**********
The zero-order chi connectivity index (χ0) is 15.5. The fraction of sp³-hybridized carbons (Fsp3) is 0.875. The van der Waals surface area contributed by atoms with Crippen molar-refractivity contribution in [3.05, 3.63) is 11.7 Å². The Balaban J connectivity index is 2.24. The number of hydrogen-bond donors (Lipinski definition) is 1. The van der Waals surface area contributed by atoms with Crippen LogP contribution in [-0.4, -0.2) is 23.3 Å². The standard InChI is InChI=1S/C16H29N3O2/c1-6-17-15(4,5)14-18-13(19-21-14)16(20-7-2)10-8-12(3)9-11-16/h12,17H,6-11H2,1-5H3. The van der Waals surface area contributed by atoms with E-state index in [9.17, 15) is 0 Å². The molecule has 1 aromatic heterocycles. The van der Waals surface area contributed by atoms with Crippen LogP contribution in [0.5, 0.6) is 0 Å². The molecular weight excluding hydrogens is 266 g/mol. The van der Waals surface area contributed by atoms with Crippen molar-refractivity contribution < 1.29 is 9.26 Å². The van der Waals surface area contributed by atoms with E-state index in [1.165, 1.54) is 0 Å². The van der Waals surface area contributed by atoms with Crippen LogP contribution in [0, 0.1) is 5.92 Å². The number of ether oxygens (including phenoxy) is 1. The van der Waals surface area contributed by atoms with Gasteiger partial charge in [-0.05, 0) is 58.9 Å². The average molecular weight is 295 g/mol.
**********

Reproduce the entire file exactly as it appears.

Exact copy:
The zero-order chi connectivity index (χ0) is 15.5. The fraction of sp³-hybridized carbons (Fsp3) is 0.875. The van der Waals surface area contributed by atoms with Crippen molar-refractivity contribution in [3.05, 3.63) is 11.7 Å². The Balaban J connectivity index is 2.24. The number of hydrogen-bond donors (Lipinski definition) is 1. The van der Waals surface area contributed by atoms with Crippen LogP contribution in [-0.4, -0.2) is 23.3 Å². The standard InChI is InChI=1S/C16H29N3O2/c1-6-17-15(4,5)14-18-13(19-21-14)16(20-7-2)10-8-12(3)9-11-16/h12,17H,6-11H2,1-5H3. The van der Waals surface area contributed by atoms with E-state index in [9.17, 15) is 0 Å². The molecule has 1 aromatic heterocycles. The van der Waals surface area contributed by atoms with Crippen LogP contribution in [0.5, 0.6) is 0 Å². The molecular weight excluding hydrogens is 266 g/mol. The van der Waals surface area contributed by atoms with Crippen molar-refractivity contribution < 1.29 is 9.26 Å². The van der Waals surface area contributed by atoms with E-state index in [1.165, 1.54) is 0 Å². The van der Waals surface area contributed by atoms with Crippen LogP contribution in [0, 0.1) is 5.92 Å². The number of ether oxygens (including phenoxy) is 1. The van der Waals surface area contributed by atoms with Gasteiger partial charge in [-0.05, 0) is 58.9 Å². The average molecular weight is 295 g/mol.